1964-1965 World’s Fair

When Walt Disney opened Disneyland in 1955, he always said “there will never be another Disneyland.” Walt was a stickler for not repeating himself. He always thought that the next one (whatever it be) wouldn’t be as good as the original.

The Unisphere. The key symbol of the fair.*

Associates of Walt, however, argue that Walt always had in mind a plan for a second park. Walt once said, “Do you realize that we play only to one-fourth of the US at Disneyland…..? There’s a whole other world on the other side of the Mississippi.” Walt must have realized that he needed to get more creativity, and motivation added into Disneyland. He needed to expand some of the technology, add challenges to the company.

Thus, in 1960 Walt gathered his staff and proposed his idea on participating in the soon to be “1964 World’s Fair.” He gave a run down on how many American Corporations would be participating in the fair. “They won’t even know why they want to,” he continued, “They won’t even know why they’re doing it, except that other corporations are doing it, and they have to keep up with the Joneses.”

He realized that some companies would want to have something that would stand out from the others, something brand new, and unique. “We’ve proved we can do it with Disneyland,” he said. “This is a great opportunity for us to grow.”

General Electric “Progressland”

Companies would hire WED (a company ran by Walt Disney Productions that was in charge of creating rides and attractions for Disneyland) to create and develop new attractions for the fair. Thus allowing their financial support to advance and develop theme park technology for the future. Not only would the technology grow, but all the attractions could be moved to Disneyland when the fair was over.

At first, a team of representatives visited the US’s top companies offering Disney’s services for the fair. WED was hired to build attractions for :

Ford Motors          Visitors would be carried through the history of the world from Stone Age, to Modern times in Ford Vehicles.

General Electric          A revolutionary new system where the audience moved around a series of stages explaining the progress of home electric appliances.

State of Illonios          A Hall of lifelike (audio-animatronic) presidents. Abraham Lincoln was the only one completed.

Pepsi-Cola          Made to benifit UNICEF, a boat ride through countries of the world.

Pepsi’s “It’s a Small World.”

Numerous problems faced WED once everything arrived in New York. Construction crews worked slower because of the outside Californian managers. One of the most severe problems happened with “Great Moments with Mr. Lincoln.” Ten days before the Fairs opening the model passed all the tests at the studio. Once arriving, late, the model would not function.Everyone at WED was busy with the four attractions for the fair. Once a exhibit was designed, and fabricated, a “mock-up” would be put together at the studio. As the Fair deadline grew shorter many of the mock ups, complete, or not, were sent to New York to be tested and finished. In New York, over 200 WED “Imagineers” were sent to assemble and test all the exhibits.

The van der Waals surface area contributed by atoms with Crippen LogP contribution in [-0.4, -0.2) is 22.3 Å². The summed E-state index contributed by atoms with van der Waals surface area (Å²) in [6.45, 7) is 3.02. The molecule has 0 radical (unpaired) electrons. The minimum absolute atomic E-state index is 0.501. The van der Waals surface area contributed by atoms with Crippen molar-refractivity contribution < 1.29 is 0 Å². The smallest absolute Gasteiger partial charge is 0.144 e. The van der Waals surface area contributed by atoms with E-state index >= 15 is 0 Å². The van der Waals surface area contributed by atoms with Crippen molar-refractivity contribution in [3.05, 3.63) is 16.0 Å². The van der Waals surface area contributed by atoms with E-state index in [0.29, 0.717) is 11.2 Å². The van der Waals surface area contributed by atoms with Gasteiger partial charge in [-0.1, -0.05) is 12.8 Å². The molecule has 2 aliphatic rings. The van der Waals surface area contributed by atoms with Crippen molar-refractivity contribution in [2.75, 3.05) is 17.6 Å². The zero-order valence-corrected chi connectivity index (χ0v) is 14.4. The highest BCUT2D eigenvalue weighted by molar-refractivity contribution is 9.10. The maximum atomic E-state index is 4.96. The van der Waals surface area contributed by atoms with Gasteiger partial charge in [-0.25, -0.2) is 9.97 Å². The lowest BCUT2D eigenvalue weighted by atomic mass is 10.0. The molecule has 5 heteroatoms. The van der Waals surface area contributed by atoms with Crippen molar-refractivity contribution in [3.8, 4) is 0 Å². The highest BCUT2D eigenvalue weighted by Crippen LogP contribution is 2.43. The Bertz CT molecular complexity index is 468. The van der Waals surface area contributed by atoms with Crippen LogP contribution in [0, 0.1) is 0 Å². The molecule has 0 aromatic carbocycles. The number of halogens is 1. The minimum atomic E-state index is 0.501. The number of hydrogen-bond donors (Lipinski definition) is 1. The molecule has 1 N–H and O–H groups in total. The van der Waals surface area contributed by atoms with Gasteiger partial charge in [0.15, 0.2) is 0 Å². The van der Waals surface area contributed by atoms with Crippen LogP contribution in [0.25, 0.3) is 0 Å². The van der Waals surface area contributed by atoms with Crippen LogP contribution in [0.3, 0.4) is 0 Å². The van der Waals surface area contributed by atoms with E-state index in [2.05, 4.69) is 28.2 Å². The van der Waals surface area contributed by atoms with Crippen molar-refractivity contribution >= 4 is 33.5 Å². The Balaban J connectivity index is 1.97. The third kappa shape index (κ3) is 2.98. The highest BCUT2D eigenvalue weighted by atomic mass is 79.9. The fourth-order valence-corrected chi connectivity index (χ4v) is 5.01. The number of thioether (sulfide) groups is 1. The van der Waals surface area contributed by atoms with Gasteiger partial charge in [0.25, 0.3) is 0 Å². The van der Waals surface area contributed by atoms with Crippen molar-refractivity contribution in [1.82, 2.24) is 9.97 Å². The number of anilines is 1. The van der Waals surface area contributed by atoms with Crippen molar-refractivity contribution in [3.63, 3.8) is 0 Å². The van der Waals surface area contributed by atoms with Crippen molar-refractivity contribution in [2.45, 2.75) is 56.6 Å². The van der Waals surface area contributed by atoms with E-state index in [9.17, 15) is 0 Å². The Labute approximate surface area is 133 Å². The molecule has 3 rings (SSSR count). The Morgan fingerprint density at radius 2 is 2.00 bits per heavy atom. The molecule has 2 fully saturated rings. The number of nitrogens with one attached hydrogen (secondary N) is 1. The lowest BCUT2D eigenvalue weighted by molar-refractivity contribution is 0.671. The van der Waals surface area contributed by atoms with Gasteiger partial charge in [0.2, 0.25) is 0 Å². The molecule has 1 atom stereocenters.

Giving a perfect speech, the figure would go into spasms. Faulty electronics, and the damp New York air was blaimed for the problem. A grand ceremony was planned for the press, and governor of Illinois. Technicians worked to fix the figure up until the last moment. Still, nothing worked.

Walt was introduced to the crowd by Governor Kerner. Walt looked at the audience with a half smile, “There isn’t going to be any show.” Guests laughed, Walt explained, “It’s true. We’ve worked like beavers to get it ready, but it’s not ready, and I won’t showa thing that might fall apart on us.” He explained the problems and announced it would be ready once it began to work.

Suddenly, a week later, the figure began to work properly. The show became of the most popular in the fair. General Electric’s “Progressland” and Ford’s “Magic Skyway” were in second and third place in the first years attendance. “It’s a Small world” was voted the most charming of all.

In the end, the studio applied a fee of one-million dollars for use of the Disney name, and technology. At the end of the fair, however, Walt made an incredible offer to the exhibitors. “If the two corporations established their exhibits at Disneyland, the million-dollar fee could be applied to moving expenses.”

In a rather short period of time, theme-park technology was advanced greatly. Disneyland recieved two new attractions. With, a minimul cost to the company. Quite a deal. By dealing with corporations, and stretching his Imagineers’ creativity valuable lessons were learned. What’s next on Walt’s agenda? Walt was a busy man. Once everything was set up at Disneyland in 1965/66, Walt was busy again, this time, for something bigger.

-Information in this article was from Bob Thomas’ “Walt Disney, An American Original.”
-Images are from various post cards, and World’s Fair publicity.
-Thanks to Bill, of NWYF64com.
*Top photo by Alfred Gedney

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